Donte Whitner would like the 49ers defense to establish an identity right out of the gate heading into the team’s Week 1 visit to Lambeau Field.
“When people say ‘49ers defense’ they are going to talk about turnovers,” the seventh-year safety said.
Turnovers were a major factor in helping the team to a 13-3 record a year ago as Vic Fangio’s unit took the ball away 38 times, tied with Green Bay for the most in the league.
Whitner himself tallied two interceptions and recovered three fumbles in 2011, his first season with the 49ers.
It’s no surprise that taking the ball away has become a mantra for a 49ers defense that returns 10 of 11 starters from last season.
“You can go into the game with the mindset that we are not going to just make the tackle, we are going to strip for the football,” Whitner said. “If you go to strip the football 50 or 60 plays a game, the football is bound to come out two or three times a game.”
That ball-hawking mentality has paid off in recent seasons as the 49ers defense has forced 51 fumbles since 2009, third most in the NFL.
Whitner has clearly bought in to that approach as evidenced when he forced a key fumble at the San Francisco 2-yard line, which was recovered by Patrick Willis, during last year’s NFC Divisional Playoff game.
“When you have a pass rush like ours and guys that get to the quarterback, push the pocket up the middle and on both sides you have tips and you’re going to get fumbles,” Whitner said in praise of the team’s front-seven. “When you have guys that are playing physical each and every snap you’re going to get impact fumbles, you’re going to get strips and lawn mower fumbles where we pull the football out.
“The one thing that we can control is to look at the football film to see which guys are loose with the football because that’s the thing you can’t change in a week. You can’t change what you naturally do to get your balance with the football.”
Turnovers could be especially important this weekend as the 49ers and Packers used the two best turnover margins in the NFL with +28 and +24 respectively last season en route to the two best regular season records in the NFC.
The Packers were even better at protecting the football than they were in taking it away, so reaching Whitner’s goal might be a tough task on Sunday. Green Bay only turned the ball over 14 times last season, and just six were Rodgers interceptions.
“He’s not throwing interceptions,” Whitner said of the Packers quarterback. “A lot of times when guys get their hands on the ball it’s coming so fast that a lot of the DBs aren’t really catching it. You get some tips and overthrows, but other than that you get some tips where it hits the guy in the hands or the chest, but he’s not really catching it.”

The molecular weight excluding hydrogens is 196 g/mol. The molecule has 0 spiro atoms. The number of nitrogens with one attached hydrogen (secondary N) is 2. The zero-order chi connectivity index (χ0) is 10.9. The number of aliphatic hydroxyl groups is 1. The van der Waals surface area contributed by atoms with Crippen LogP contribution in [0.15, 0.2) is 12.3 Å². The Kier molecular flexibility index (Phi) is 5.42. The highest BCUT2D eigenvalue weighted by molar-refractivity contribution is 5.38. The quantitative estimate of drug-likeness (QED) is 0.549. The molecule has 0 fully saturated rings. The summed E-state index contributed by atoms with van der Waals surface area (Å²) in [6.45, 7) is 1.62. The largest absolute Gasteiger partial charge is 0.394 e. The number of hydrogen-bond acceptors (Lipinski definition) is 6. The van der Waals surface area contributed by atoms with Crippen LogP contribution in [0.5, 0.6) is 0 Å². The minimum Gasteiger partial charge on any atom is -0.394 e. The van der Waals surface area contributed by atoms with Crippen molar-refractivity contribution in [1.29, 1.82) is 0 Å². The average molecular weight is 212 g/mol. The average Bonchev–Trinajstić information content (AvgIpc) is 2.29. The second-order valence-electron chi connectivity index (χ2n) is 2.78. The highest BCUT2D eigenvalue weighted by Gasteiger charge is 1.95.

Whitner has embraced the challenge of going up against the reigning NFL MVP right off the bat. The 5-foot-10, 208-pounder doesn’t want it any other way.
“We are going to have to understand what they like to do in certain situations,” Whitner said. “We are going to have to trust our study and trust what our coaches have given us throughout the week… A lot of times you will have to anticipate him throwing to that spot or to that guy and actually break on the football before he throws it.”
While most teams may prepare to go up against a strong-armed quarterback like Rodgers by cranking up the velocity on a Juggs machine, Whitner said the 49ers are equipped with the ideal practice solution.
“I don’t think you have to do that when you have a guy like Colin Kaepernick,” Whitner said. “When you have a guy that throws the ball that fast and that hard, if you have him throw you 5-to-10 footballs, you should be ready to adjust to a game-like situation with Aaron Rodgers throwing it.
“I have never caught a football as hard as Kaepernick throws it. It’s a really fast ball. I don’t know if they ever clock quarterbacks in the National Football League, but I guarantee he’ll be up there in the top-five.”
Only time will tell if catching Kaepernick’s fastballs has adequately prepared the San Francisco secondary for the challenge that waits in Lambeau Field.
Still, going into such a high-profile opener against a talented team, Whitner isn’t worrying about the newfound pressure that accompanies trying to follow up a successful season.
“The way you combat pressure is you go out and work hard each and every day,” Whitner said. “You make sure you’re taking your work home with you. You get in there early and you pay attention to the details so when you get out onto the football field you can perform.
“That’s what we do around here and I think that’s what we are going to do Sunday.”
Tags: Colin Kaepernick, Donte Whitner, Patrick Willis, Vic Fangio
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